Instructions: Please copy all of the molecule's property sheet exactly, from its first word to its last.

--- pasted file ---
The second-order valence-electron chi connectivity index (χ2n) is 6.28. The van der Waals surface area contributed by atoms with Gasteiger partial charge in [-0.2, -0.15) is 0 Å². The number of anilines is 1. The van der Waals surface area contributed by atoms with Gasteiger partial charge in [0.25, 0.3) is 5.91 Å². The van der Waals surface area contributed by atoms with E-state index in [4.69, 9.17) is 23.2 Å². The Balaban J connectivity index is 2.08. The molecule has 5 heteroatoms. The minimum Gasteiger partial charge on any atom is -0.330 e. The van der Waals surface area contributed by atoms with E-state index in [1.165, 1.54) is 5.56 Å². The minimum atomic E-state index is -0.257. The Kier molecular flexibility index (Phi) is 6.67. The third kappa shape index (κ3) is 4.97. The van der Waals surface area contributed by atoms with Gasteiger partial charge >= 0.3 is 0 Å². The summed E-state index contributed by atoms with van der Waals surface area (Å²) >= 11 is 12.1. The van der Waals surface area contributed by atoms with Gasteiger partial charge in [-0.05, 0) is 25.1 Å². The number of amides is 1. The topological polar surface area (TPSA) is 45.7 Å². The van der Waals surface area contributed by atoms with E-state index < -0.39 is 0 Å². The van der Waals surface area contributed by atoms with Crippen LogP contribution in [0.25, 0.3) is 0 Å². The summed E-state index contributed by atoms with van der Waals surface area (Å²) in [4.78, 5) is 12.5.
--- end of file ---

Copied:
The second-order valence-electron chi connectivity index (χ2n) is 6.28. The van der Waals surface area contributed by atoms with Gasteiger partial charge in [-0.2, -0.15) is 0 Å². The number of anilines is 1. The van der Waals surface area contributed by atoms with Gasteiger partial charge in [0.25, 0.3) is 5.91 Å². The van der Waals surface area contributed by atoms with E-state index in [4.69, 9.17) is 23.2 Å². The Balaban J connectivity index is 2.08. The molecule has 5 heteroatoms. The minimum Gasteiger partial charge on any atom is -0.330 e. The van der Waals surface area contributed by atoms with E-state index in [1.165, 1.54) is 5.56 Å². The minimum atomic E-state index is -0.257. The Kier molecular flexibility index (Phi) is 6.67. The third kappa shape index (κ3) is 4.97. The van der Waals surface area contributed by atoms with Gasteiger partial charge >= 0.3 is 0 Å². The summed E-state index contributed by atoms with van der Waals surface area (Å²) >= 11 is 12.1. The van der Waals surface area contributed by atoms with Gasteiger partial charge in [-0.05, 0) is 25.1 Å². The number of amides is 1. The topological polar surface area (TPSA) is 45.7 Å². The van der Waals surface area contributed by atoms with E-state index < -0.39 is 0 Å². The van der Waals surface area contributed by atoms with Crippen LogP contribution in [0.25, 0.3) is 0 Å². The summed E-state index contributed by atoms with van der Waals surface area (Å²) in [4.78, 5) is 12.5.